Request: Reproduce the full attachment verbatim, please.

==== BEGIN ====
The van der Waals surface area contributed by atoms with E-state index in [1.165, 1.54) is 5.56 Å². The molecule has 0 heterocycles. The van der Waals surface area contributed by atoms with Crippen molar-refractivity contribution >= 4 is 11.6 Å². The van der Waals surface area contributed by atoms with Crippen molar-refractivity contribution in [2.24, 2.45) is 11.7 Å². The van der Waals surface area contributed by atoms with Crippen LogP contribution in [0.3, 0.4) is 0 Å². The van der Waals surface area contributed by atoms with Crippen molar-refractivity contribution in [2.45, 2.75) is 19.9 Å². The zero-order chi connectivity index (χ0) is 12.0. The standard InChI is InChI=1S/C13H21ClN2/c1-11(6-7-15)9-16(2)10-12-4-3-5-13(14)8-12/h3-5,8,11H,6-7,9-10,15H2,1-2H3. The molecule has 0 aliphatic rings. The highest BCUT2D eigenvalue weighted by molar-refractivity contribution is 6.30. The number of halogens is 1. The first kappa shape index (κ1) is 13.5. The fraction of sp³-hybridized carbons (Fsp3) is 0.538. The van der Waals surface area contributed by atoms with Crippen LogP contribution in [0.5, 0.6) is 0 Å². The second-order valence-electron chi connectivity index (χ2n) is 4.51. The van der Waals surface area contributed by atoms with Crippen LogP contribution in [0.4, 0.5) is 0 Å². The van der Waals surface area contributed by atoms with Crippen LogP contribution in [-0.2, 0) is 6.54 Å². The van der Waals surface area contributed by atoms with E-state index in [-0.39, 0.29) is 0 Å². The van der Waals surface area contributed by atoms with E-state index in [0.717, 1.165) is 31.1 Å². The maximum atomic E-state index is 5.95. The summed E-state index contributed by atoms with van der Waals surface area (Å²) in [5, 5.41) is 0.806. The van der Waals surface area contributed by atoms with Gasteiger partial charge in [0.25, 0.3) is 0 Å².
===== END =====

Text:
The van der Waals surface area contributed by atoms with E-state index in [1.165, 1.54) is 5.56 Å². The molecule has 0 heterocycles. The van der Waals surface area contributed by atoms with Crippen molar-refractivity contribution >= 4 is 11.6 Å². The van der Waals surface area contributed by atoms with Crippen molar-refractivity contribution in [2.24, 2.45) is 11.7 Å². The van der Waals surface area contributed by atoms with Crippen LogP contribution in [0.3, 0.4) is 0 Å². The van der Waals surface area contributed by atoms with Crippen molar-refractivity contribution in [2.45, 2.75) is 19.9 Å². The zero-order chi connectivity index (χ0) is 12.0. The standard InChI is InChI=1S/C13H21ClN2/c1-11(6-7-15)9-16(2)10-12-4-3-5-13(14)8-12/h3-5,8,11H,6-7,9-10,15H2,1-2H3. The molecule has 0 aliphatic rings. The highest BCUT2D eigenvalue weighted by molar-refractivity contribution is 6.30. The number of halogens is 1. The first kappa shape index (κ1) is 13.5. The fraction of sp³-hybridized carbons (Fsp3) is 0.538. The van der Waals surface area contributed by atoms with Crippen LogP contribution in [0.5, 0.6) is 0 Å². The second-order valence-electron chi connectivity index (χ2n) is 4.51. The van der Waals surface area contributed by atoms with Crippen LogP contribution in [0.4, 0.5) is 0 Å². The van der Waals surface area contributed by atoms with Crippen LogP contribution in [-0.2, 0) is 6.54 Å². The van der Waals surface area contributed by atoms with E-state index in [-0.39, 0.29) is 0 Å². The van der Waals surface area contributed by atoms with E-state index in [0.717, 1.165) is 31.1 Å². The maximum atomic E-state index is 5.95. The summed E-state index contributed by atoms with van der Waals surface area (Å²) in [5, 5.41) is 0.806. The van der Waals surface area contributed by atoms with Gasteiger partial charge in [0.25, 0.3) is 0 Å².